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The Thomas H. & Mary K. Williams Art Gallery


The Thomas H. & Mary K. Williams Art Gallery is a beautiful setting dedicated to the exhibition of wonderful works of art for both Mount students and the surrounding community. The department of visual and performing arts is proud to host both local and nationally recognized exhibits throughout the year.

In addition to these touring exhibits the exceptional talents of our visual arts students are showcased in our alumni exhibition, the Simon Bruté Juried Student Exhibition, and our Senior Art Shows.

The gallery is free and open to the public, the hours may vary depending on the time of year, so please check the web site regularly for updates about the current exhibition.


 

 


Currently In the Gallery ...

Hilda Shapiro Thorpe

On Display: February 1- March 8. Opening reception February 1, 5-6:30. A retrospective of Hilda Shapiro Thorpe's expressive abstract paintings and handmade paper sculptures.

Hilda Shapiro Thorpe (1919 – 2000) was in her mid-thirties and raising three children when she began taking art classes at American University in Washington, D.C. She entered her expressive paintings in juried exhibitions and by 1959 had established her first studio in northern Virginia. By 1963, Thorpe’s work was featured in the 28th Biennial at the Corcoran Gallery of Art. She returned to American University in 1971 and taught sculpture there for over a decade. Thorpe, a versatile and prolific artist, continued to exhibit her work and garner major commissions until her death. She exhibited nationally and internationally and had over twenty-five one person shows. Her work is represented in many private and public collections, including the National Museum of American Art, the Corcoran Gallery of Art, and the Phillips Collection in Washington, D.C.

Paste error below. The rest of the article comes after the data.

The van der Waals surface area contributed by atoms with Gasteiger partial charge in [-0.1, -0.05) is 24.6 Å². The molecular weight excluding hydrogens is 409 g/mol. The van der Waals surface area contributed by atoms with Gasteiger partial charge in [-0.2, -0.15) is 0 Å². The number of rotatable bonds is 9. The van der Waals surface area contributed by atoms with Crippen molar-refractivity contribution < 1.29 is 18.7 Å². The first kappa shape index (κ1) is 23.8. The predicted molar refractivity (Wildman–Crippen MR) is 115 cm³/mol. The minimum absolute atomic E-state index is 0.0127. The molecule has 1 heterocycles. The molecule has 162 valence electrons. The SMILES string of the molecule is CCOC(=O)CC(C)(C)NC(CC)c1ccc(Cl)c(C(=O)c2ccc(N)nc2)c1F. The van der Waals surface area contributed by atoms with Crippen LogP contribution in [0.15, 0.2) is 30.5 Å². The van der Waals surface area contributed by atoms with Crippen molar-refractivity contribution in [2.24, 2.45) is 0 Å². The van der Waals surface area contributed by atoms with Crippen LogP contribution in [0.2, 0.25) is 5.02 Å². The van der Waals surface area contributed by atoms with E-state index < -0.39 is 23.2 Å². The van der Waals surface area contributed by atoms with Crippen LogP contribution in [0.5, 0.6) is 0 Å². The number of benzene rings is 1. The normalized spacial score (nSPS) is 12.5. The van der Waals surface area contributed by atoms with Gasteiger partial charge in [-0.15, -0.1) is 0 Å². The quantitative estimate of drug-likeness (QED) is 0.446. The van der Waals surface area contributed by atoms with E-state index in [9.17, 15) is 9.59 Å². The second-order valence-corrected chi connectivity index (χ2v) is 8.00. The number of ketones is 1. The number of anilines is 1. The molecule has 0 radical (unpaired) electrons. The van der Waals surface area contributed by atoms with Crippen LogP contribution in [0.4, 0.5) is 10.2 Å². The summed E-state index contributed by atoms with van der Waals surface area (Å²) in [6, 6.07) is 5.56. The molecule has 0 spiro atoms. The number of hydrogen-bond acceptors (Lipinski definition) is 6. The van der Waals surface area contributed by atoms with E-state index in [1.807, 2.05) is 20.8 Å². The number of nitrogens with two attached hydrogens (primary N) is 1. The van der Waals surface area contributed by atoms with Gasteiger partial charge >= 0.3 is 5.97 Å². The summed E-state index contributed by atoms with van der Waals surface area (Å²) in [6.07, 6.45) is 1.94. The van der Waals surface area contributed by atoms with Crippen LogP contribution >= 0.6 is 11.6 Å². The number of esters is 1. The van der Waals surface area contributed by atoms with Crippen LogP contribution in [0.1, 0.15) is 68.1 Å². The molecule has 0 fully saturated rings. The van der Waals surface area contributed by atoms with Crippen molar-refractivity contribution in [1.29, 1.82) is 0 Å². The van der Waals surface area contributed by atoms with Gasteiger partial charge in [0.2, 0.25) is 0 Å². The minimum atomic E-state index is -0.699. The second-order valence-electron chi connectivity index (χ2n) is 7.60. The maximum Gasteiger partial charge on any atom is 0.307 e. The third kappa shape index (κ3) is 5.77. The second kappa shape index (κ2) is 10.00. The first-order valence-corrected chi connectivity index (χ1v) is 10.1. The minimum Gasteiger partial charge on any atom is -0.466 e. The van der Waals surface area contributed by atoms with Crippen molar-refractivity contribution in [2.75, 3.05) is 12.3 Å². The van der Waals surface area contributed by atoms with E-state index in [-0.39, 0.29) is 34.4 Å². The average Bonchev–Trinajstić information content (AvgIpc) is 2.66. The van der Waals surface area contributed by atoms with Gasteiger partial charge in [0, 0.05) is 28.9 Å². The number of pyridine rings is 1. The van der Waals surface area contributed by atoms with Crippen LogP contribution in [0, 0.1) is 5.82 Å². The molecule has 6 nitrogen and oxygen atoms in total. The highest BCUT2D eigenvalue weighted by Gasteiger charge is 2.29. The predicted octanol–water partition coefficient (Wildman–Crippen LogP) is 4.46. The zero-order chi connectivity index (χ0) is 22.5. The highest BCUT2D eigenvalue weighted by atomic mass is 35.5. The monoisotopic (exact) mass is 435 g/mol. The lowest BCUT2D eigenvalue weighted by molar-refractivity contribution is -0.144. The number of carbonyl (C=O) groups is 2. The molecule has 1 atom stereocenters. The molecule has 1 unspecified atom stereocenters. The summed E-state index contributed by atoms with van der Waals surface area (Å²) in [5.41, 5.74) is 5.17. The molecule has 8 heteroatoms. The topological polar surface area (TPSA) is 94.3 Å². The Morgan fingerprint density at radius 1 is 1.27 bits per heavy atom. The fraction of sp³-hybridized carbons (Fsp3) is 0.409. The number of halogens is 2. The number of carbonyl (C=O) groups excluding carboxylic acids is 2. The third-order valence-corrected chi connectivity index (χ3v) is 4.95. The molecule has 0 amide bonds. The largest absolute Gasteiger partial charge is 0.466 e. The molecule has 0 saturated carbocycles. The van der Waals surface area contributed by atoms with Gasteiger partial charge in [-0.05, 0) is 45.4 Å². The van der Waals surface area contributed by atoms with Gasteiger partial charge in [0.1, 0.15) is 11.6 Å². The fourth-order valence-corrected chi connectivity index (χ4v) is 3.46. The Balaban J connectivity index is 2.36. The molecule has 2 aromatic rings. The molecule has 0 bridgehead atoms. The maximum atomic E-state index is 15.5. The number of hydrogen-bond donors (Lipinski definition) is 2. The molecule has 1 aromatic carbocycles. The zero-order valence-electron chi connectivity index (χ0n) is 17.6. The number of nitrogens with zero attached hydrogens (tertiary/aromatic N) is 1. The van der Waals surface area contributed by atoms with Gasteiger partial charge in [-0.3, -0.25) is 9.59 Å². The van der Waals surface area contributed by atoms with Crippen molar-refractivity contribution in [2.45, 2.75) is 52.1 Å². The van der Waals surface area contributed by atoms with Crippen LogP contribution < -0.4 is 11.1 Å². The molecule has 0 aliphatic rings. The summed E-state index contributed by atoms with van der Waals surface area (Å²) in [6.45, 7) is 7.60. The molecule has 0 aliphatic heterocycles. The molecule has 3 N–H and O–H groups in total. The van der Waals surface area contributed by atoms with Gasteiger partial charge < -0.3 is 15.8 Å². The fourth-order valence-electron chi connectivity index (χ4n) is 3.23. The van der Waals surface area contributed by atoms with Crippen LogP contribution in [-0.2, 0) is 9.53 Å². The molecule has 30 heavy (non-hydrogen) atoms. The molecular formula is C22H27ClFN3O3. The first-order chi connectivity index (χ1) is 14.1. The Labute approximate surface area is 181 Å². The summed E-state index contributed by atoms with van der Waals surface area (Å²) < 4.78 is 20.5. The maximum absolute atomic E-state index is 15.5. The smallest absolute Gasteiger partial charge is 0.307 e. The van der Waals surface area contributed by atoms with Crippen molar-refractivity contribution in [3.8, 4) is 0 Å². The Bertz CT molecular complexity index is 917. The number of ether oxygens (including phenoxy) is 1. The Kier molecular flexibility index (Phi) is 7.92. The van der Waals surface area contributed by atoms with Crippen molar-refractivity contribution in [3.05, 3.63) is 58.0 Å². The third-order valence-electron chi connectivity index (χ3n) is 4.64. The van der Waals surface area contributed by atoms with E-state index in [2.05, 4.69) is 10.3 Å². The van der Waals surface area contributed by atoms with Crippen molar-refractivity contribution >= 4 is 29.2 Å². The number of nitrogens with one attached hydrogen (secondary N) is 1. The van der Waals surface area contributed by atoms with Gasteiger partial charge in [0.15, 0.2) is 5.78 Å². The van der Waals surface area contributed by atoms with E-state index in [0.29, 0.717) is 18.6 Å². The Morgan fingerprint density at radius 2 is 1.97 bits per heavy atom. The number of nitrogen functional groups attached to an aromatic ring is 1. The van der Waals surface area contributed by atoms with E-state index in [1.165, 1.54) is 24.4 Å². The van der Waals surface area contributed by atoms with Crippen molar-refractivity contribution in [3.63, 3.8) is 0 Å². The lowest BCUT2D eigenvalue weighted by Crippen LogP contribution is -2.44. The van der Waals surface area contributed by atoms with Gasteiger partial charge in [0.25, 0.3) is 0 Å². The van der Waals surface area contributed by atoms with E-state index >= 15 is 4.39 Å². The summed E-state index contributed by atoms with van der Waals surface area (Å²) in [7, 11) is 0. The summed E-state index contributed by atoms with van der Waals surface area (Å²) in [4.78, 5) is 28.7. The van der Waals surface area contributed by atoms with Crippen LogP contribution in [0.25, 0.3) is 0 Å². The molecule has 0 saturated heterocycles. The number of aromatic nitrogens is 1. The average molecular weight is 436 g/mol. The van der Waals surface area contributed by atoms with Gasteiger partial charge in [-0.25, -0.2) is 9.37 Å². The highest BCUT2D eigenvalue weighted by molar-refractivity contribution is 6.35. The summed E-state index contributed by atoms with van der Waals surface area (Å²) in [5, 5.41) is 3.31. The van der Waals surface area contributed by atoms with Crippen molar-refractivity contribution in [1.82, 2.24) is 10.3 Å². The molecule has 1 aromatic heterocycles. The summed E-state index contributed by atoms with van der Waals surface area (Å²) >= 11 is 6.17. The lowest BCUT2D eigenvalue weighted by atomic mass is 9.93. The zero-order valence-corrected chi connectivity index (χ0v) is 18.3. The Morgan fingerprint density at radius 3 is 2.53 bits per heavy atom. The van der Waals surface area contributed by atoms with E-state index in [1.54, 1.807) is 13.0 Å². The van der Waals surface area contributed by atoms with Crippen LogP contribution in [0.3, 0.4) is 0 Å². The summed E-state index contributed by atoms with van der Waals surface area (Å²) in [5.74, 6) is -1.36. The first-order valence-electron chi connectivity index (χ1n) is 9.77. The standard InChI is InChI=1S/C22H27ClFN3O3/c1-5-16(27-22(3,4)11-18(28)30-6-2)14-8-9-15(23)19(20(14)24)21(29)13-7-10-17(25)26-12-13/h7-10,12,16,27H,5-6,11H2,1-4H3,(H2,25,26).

One of the defining elements in Thorpe’s work is vibrant color. Her interest in color was shaped by the Washington Color School, a visual art movement of the late 1950’s–1960’s that was a response to Abstract Expressionism. The Washington Color School was originally a group of abstract painters, including Thorpe, who showed their work in the 1965 Washington Color Painters exhibit at the former Washington Gallery of Modern Art in Washington, DC. The exhibit traveled to other venues as well. Other prominent artists who participated in the exhibition were Sam Gilliam, Gene Davis, Morris Louis, Ken Noland, and Sam Francis. Anne Truitt and Alma Thomas are associated with the movement as well.

Thorpe, however, was never confined by the Washington Color School’s formalist aesthetic. Curiosity about the natural world, the potential of materials, and the outcome of processes led her to explore various media and techniques throughout her career. She also worked with wood, assemblage, clay, metal, and artist-made paper. Color, nature, and process—these were the three touchstones for Thorpe.

In her own words:

“The thread that has been a consistent element in my work has been nature. Not literally, but more in a feeling way, an intuitive response to nature. I live by the [Potomac] River, walk along the river, drive by it. Woods, trees, light, sun, clouds, mountains, and shorelines make up the landscapes of my mind. All of this seems to take shape in one way or another in my work: with color, line, shapes, and spaces. I am primarily a colorist.”“A revolution began in my studio in 1976 when I was first introduced to papermaking. This ancient craft was a radical departure from the conventions of canvas and I quickly developed a fascination with paper pulp. What comes from the hands, molding mounds of water-weighted pulp—dropping it, pulling it, shaping it, sponging it—seems literally to come from the heart.”

 
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